What is the debate?
It is questionable whether evolutionary explanations are sufficient in themselves to explain taste preferences and aversions.
Outline the role of evolution
Arguing for the sufficiency of evolutionary factors, we have evolved taste preferences for a mixed diet (including sweet foods, salt and umami) and evolved taste aversions towards bitter and sour foods. Evolutionary psychologists suggest that these preferences developed in our evolutionary history and are now genetically pre-disposed (innate) because they were naturally selective. For example sweet foods provide energy, salt is necessary for cell hydration, and umami indicated the presence of protein and saturated fat (for growth and development). Conversely, aversions to bitter and sour foods were adaptive as these flavours often indicate the presence of toxins. We also have an innate aversion to new flavours, called neophobia (as unfamiliar foods may have been harmful), which is overcome by familiarity (as it is adaptive to learn to like a flavour once we are sure that it is not harmful). Similarly, adding to the evolutionary debate, morning sickness causes mother to avoid certain foods (e.g. eggs), which is naturally selective as these foods may damage the developing baby. Finally, it is argued that we have a specialised learning mechanism (Associative Learning in Taste Aversion) that causes us to quickly learn to avoid flavours associated with illness, even after just one presentation. Therefore, by developing taste preferences, our ancestors were more likely to survive and pass on their 'selfish genes' (Dawkins), including the genetic predisposition to like or dislike these foods.
Evidence supporting sweet foods
Limited evidence to support an evolved taste preference towards sweet foods comes from Steiner, who found that Neonates show distinct facial responses to sweet foods even before any eating experiences. This suggests that an innate preference towards sweet foods, which supports a genetic predisposition for sugar as it provides us with energy to aid survival. However, this evidence can be criticised for experimenter bias, this is when the experimenter shows unintentional bias in recording and interpreting data in an effort to support their alternative hypothesis. This is due to a subjective evaluation of baby's facial expressions and at that age they do not show exact emotions as they are yet to learn them and therefore the facial expressions shown could have been negative when he interpreted them as positive.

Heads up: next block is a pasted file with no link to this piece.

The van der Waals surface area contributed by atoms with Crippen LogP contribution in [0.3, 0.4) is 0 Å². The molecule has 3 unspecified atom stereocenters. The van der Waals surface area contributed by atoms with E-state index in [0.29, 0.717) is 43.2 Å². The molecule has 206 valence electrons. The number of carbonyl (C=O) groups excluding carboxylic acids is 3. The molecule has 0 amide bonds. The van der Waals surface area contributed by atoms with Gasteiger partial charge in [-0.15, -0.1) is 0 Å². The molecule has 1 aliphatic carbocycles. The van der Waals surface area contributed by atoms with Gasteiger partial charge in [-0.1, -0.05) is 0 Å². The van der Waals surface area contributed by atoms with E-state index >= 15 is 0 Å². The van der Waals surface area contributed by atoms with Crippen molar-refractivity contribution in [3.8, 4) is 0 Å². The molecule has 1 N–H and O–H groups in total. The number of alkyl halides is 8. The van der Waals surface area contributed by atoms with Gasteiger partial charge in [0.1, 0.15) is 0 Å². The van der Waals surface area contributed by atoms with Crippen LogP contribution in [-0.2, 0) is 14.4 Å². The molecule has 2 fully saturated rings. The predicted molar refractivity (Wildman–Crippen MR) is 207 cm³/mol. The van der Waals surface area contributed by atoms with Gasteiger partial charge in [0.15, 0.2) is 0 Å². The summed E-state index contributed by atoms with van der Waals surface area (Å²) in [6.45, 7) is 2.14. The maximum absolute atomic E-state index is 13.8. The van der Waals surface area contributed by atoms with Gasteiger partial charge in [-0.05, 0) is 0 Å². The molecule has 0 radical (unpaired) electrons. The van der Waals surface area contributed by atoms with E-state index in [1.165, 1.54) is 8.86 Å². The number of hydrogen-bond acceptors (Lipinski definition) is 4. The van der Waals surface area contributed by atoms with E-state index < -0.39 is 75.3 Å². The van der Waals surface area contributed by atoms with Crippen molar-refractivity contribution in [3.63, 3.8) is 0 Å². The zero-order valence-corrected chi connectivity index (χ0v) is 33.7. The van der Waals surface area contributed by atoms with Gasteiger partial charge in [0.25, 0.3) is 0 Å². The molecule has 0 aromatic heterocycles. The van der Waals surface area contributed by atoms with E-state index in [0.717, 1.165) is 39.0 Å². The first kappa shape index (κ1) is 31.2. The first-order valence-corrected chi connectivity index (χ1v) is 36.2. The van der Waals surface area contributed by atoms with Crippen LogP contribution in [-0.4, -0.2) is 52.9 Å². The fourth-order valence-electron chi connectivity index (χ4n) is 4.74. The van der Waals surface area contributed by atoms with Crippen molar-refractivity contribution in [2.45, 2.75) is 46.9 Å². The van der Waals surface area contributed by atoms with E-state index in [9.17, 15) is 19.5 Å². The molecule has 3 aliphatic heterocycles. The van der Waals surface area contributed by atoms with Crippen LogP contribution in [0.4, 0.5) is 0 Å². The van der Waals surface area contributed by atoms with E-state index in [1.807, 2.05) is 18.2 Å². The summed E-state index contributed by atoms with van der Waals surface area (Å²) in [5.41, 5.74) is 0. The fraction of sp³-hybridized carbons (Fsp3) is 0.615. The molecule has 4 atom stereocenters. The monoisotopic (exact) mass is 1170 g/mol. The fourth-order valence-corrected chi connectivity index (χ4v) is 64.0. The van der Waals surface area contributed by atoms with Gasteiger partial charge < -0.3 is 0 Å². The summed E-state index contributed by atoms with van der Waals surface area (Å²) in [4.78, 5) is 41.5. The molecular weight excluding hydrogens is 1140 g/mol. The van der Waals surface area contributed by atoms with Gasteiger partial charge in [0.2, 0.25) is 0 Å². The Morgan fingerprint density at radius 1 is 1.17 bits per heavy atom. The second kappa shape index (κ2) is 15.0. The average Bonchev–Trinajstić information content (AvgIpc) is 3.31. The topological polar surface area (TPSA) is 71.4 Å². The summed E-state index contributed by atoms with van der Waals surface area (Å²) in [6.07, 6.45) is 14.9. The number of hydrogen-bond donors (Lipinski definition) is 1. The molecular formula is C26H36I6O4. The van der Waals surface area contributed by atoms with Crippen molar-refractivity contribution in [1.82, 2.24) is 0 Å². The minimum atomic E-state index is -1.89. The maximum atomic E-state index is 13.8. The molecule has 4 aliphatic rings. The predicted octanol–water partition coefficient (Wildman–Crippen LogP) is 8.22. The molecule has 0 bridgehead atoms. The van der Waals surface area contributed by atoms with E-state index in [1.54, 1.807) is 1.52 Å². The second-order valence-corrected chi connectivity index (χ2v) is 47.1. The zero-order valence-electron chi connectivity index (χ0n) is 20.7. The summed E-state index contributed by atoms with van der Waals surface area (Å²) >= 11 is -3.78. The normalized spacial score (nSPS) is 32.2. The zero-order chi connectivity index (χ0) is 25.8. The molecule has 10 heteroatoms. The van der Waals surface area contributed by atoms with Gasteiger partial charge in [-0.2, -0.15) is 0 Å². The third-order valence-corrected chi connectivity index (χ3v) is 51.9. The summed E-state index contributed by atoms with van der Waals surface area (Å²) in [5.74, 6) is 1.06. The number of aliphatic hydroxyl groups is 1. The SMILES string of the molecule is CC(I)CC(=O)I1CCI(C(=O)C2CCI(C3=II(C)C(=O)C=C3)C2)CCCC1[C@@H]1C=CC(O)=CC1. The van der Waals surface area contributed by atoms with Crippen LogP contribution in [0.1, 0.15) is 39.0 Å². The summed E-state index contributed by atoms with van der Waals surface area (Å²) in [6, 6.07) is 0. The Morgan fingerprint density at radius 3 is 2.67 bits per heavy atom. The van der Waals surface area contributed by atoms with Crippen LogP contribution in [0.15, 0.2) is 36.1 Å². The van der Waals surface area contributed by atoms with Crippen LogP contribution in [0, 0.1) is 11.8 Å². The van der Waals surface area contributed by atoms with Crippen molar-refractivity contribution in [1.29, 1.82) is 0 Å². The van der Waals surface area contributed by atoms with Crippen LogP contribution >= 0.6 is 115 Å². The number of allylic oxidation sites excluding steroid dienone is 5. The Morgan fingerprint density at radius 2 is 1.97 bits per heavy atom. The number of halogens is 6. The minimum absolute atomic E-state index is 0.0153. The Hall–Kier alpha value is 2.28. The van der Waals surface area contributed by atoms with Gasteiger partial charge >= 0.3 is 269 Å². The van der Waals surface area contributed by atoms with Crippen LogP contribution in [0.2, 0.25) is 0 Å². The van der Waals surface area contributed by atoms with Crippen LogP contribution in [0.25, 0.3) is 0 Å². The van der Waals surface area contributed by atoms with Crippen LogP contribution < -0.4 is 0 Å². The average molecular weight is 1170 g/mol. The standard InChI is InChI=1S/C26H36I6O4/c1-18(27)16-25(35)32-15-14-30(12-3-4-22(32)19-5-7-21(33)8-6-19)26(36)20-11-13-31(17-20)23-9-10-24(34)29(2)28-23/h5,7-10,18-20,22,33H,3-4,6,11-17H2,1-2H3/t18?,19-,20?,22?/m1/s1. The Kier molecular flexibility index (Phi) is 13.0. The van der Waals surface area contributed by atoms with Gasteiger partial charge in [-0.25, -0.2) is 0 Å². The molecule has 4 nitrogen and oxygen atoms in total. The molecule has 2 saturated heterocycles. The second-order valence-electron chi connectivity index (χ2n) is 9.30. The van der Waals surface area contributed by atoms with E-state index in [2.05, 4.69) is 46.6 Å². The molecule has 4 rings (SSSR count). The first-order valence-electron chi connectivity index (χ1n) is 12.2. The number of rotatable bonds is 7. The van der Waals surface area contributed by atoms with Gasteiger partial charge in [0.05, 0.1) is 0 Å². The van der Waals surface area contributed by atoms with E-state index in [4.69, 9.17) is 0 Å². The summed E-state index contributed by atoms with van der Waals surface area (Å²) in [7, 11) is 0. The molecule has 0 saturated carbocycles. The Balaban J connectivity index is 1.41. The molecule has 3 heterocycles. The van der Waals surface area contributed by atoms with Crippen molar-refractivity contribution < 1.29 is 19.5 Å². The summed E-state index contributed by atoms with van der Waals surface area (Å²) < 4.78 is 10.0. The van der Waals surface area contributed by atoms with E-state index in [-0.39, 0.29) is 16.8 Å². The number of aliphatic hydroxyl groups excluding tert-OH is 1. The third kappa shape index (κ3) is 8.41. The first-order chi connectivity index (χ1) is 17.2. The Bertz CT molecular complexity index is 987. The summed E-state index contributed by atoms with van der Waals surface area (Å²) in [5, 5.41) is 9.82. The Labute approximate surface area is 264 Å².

Evidence supporting umami
Compelling evidence to support taste preferences toward umami comes from Buss, who found that meat makes up between 20-90% of the diet in all cultures and in some tribes it is acceptable for a woman to divorce a man who is not successful at hunting (the 'Sex for Meat' hypothesis). This suggests a preference towards umami which provides protein for cell growth and repair to aid survival. It also suggests that inter-sexual deselection can occur if a man is not showing signs of provision.
Evidence for aversion to sour/bitter food
Adding further weighting to the argument, strong evidence to support an evolved taste aversion towards bitter and sour foods comes from Nesse and Williams, who found that young children show taste aversions to vegetables such as broccoli and Brussels sprouts. This suggests an aversion to bitter foots for adaptive, evolutionary reasons as these vegetables can contain chemicals that can be toxic to the very young.
Why are evolutionary factors culturally absolute?
A strength of evolutionary explanations for taste preference is that they are culturally absolute because all cultures are likely to have evolved in similar ways to show the same taste aversions and preferences. This argument is convincingly supported by Buss's cross cultural research to show universal preference for meat (umami).
Are evolutionary factors considered parsimonious
For similar reasons, a further strength of evolutionary explanations for taste preference is that they are parsimonious, because they are justifiably simplistic in their explanation of eating preferences. Not only are the theories justified by research (e.g. Buss) but they are also justified by the presence of endogenous opioids, which are natural opiates produced in the pleasure centre of the mid-brain that provide feelings of euphoria when we eat sweet foods. The presence and function of endogenous opioids suggests that a preference for sweet flavours may be genetically predisposed (as suggested by the theory). Furthermore, Richard Wrangham's recent evolutionary arguments provides a justifiably simplistic explanation for our superior intelligence compare to other species, in which he suggests that the role of umami in our brain development became more significant with the advent of cooking. This is because cooked meat contains even more saturated fat than raw meat (meaning our brains developed even more than other mammals).
What is the conclusion?
However, being evolutionary, a final criticism of these theories is that they are unfalsifiable, speculative and unscientific because they are impossible to test using an I.V and D.V, as our period of evolution occurred millions of years ago. Therefore, whilst it is clear that we have preferences and aversions to certain flavours, evolutionary explanations will always ultimately be unfalsifiable.